“The Weak and the Simple of the Church,” Ensign, Nov. 2007, 6–9
We honor President James E. Faust. We miss him. His beloved wife, Ruth, is with us this morning, and we express our love to her. We welcome those who have been named to the positions that President Hinckley has outlined.
Speaking for all of us who have been sustained today, we pledge to do our very best to be worthy of the trust placed in us.
We have sustained the general officers of the Church in a solemn, sacred procedure. This common procedure occurs whenever leaders or teachers are called or released from office or whenever there is reorganization in a stake or a ward or a quorum or in the auxiliaries (see D&C 124:123, 144; see also D&C 20:65–67; 26:2). It is unique to The Church of Jesus Christ of Latter-day Saints.
We always know who is called to lead or to teach and have the opportunity to sustain or to oppose the action. It did not come as an invention of man but was set out in the revelations: “It shall not be given to any one to go forth to preach my gospel, or to build up my church, except he be ordained by some one who has authority, and it is known to the church that he has authority and has been regularly ordained by the heads of the church” (D&C 42:11; emphasis added). In this way, the Church is protected from any imposter who would take over a quorum, a ward, a stake, or the Church.
There is another principle unique to the Lord’s Church. All positions to teach and to lead are filled by members of the Church. This too has been set forth in the scriptures. One verse in the Doctrine and Covenants established the order of leadership in the Church for all time. It was unprecedented, certainly not the custom of Christian churches then or now:
“Wherefore, I the Lord, knowing the calamity which should come upon the inhabitants of the earth, called upon my servant Joseph Smith, Jun., and spake unto him from heaven, and gave him commandments; …
“The weak things of the world shall come forth and break down the mighty and strong ones, …
“… That every man might speak in the name of God the Lord, even the Savior of the world;
“That faith also might increase in the earth;
“That mine everlasting covenant might be established;
“That the fulness of my gospel might be proclaimed by the weak and the simple unto the ends of the world, and before kings and rulers.
“Behold, I am God and have spoken it; these commandments are of me, and were given unto my servants in their weakness, after the manner of their language, that they might come to understanding” (D&C 1:17, 19–24).
I am deeply grateful for those scriptures, which explain that the Lord will use the “weak things of the world.”
Each member is responsible to accept the call to serve.
President J. Reuben Clark Jr. said: “In the service of the Lord, it is not where you serve but how. In the Church of Jesus Christ of Latter-day Saints, one takes the place to which one is duly called, which place one neither seeks nor declines” (in Conference Report, Apr. 1951, 154). The Church has no professional clergy. The call to leadership positions worldwide is drawn from the congregation. We have no seminaries for the training of professional leaders.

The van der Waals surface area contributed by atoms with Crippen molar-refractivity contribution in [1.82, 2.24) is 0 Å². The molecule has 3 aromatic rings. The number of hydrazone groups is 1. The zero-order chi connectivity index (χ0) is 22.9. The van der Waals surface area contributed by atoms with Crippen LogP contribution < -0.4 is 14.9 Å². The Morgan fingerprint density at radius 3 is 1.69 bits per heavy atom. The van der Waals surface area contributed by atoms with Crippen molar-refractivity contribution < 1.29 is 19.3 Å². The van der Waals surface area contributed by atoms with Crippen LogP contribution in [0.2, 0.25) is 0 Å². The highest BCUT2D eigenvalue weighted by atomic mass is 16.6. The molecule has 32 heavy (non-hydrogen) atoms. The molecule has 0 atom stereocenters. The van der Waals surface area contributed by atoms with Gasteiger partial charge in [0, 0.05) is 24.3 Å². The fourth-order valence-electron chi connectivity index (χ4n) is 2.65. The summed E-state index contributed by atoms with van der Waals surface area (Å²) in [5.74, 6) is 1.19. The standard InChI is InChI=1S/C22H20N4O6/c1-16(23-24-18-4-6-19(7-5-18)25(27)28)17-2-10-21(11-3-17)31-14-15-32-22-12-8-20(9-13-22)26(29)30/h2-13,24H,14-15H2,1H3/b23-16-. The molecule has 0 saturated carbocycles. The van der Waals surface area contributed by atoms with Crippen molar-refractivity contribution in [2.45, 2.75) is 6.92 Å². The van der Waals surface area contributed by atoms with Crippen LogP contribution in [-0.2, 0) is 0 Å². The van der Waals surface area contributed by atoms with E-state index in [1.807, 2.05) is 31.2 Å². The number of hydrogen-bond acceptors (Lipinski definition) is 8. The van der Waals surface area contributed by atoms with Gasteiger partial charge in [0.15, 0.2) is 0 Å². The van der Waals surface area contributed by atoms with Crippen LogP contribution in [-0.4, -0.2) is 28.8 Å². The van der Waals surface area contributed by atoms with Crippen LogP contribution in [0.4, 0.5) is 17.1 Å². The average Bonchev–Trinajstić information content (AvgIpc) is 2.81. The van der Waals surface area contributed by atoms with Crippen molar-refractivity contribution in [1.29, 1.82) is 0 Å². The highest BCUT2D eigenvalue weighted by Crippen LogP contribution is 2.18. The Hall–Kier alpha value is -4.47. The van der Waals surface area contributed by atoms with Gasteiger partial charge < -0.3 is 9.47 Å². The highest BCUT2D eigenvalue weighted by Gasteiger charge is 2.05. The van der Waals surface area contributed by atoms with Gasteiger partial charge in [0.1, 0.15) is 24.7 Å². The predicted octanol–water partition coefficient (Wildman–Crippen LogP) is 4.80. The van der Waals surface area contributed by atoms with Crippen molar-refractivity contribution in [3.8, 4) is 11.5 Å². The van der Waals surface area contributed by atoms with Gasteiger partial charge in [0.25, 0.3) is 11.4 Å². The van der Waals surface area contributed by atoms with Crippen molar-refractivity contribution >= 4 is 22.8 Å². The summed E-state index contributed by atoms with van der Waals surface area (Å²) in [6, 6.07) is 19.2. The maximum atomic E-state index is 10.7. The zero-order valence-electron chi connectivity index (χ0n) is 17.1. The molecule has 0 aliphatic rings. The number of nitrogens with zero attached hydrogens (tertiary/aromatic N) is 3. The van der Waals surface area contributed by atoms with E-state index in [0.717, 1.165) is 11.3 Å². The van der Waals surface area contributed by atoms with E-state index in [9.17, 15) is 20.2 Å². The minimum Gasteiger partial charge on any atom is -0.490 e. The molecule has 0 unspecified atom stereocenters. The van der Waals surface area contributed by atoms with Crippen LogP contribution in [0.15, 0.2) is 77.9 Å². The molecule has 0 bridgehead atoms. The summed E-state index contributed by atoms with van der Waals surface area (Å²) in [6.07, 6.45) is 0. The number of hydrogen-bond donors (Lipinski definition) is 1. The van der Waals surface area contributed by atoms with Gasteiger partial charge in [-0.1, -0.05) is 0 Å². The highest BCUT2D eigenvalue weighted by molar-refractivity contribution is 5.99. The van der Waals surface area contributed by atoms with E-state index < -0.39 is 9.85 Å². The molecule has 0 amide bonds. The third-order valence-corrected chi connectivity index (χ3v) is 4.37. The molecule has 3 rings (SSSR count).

Everything that is done in the Church—the leading, the teaching, the calling, the ordaining, the praying, the singing, the preparation of the sacrament, the counseling, and everything else—is done by ordinary members, the “weak things of the world.”
We see in the Christian churches their struggle to fill the need for clergy. We do not have that problem. Once the gospel is preached and the Church is organized, there is an inexhaustible supply of faithful brothers and sisters who have that testimony and are willing to answer the call to serve. They commit themselves to the work of the Lord and live the standards required of them.
Members have had the Holy Ghost conferred upon them after their baptism (see D&C 33:15; 35:6). The Holy Ghost will teach and comfort them. They are then prepared to receive guidance, direction, and correction, whatever their position or needs require. (See John 14:26; D&C 50:14; 52:9; 75:10.)
This principle sets the Church on a different course from all other Christian churches in the world. We find ourselves in the unusual position of having an endless supply of teachers and leaders, among every nation and kindred and tongue and people, all over the world. There is a unique equality among members. No one of us is to consider himself of more value than the other (see D&C 38:24–25). “God is no respecter of persons: but in every nation he that feareth him, and worketh righteousness, is accepted with him” (Acts 10:34–35; see also Romans 2:11; D&C 1:35; 38:16).
When I was a young man, I was a home teacher to a very old sister. She taught me from her life experience.
When she was a little girl, President Brigham Young came to Brigham City, a great event in the town named after him. To honor him, the Primary children, all dressed in white, were lined up along the road coming into town, each with a basket of flowers to spread before the carriage of the President of the Church.
Something displeased her. Instead of throwing her blossoms, she kicked a rock in front of the carriage, saying, “He ain’t one bit better than my Grandpa Lovelund.” That was overheard, and she was severely scolded.
I am very sure that President Brigham Young would be the first to agree with little Janie Steed. He would not consider himself to be worth more than Grandpa Lovelund or any other worthy member of the Church.
The Lord Himself was very plain: “And whosoever will be chief among you, let him be your servant” (Matthew 20:27). “The same is appointed to be the greatest, notwithstanding he is the least and the servant of all” (D&C 50:26).
Years ago when I first received an appointment that resulted in my picture being in the newspapers, one of my high school teachers, evidently quite astonished, was heard to say, “That just proves that you can’t tell by looking at a frog how high he is going to jump!”
The image of that frog, sitting in the mud instead of jumping, illustrates how inadequate I have felt when facing the responsibilities that have come to me.
These feelings fix it so that thereafter one can never feel superior to anyone, not anyone.